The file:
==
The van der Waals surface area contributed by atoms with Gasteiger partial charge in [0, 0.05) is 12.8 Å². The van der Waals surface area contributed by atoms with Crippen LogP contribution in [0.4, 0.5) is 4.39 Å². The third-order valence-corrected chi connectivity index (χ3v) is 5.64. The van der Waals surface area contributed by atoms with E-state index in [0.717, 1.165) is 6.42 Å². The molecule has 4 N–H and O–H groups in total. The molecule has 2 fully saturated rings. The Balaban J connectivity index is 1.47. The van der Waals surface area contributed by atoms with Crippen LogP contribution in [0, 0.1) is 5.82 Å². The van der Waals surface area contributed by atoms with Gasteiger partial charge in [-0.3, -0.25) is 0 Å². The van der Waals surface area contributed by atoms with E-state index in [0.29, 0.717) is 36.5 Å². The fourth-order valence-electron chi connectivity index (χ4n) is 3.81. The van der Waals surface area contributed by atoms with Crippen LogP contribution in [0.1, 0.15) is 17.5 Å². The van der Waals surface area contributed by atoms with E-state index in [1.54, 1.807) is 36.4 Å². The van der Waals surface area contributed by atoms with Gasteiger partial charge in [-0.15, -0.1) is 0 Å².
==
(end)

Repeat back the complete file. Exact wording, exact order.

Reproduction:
The van der Waals surface area contributed by atoms with Gasteiger partial charge in [0, 0.05) is 12.8 Å². The van der Waals surface area contributed by atoms with Crippen LogP contribution in [0.4, 0.5) is 4.39 Å². The third-order valence-corrected chi connectivity index (χ3v) is 5.64. The van der Waals surface area contributed by atoms with E-state index in [0.717, 1.165) is 6.42 Å². The molecule has 4 N–H and O–H groups in total. The molecule has 2 fully saturated rings. The Balaban J connectivity index is 1.47. The van der Waals surface area contributed by atoms with Crippen LogP contribution in [0, 0.1) is 5.82 Å². The van der Waals surface area contributed by atoms with Gasteiger partial charge in [-0.3, -0.25) is 0 Å². The van der Waals surface area contributed by atoms with E-state index in [0.29, 0.717) is 36.5 Å². The fourth-order valence-electron chi connectivity index (χ4n) is 3.81. The van der Waals surface area contributed by atoms with Crippen LogP contribution in [0.1, 0.15) is 17.5 Å². The van der Waals surface area contributed by atoms with E-state index in [1.54, 1.807) is 36.4 Å². The van der Waals surface area contributed by atoms with Gasteiger partial charge in [-0.15, -0.1) is 0 Å².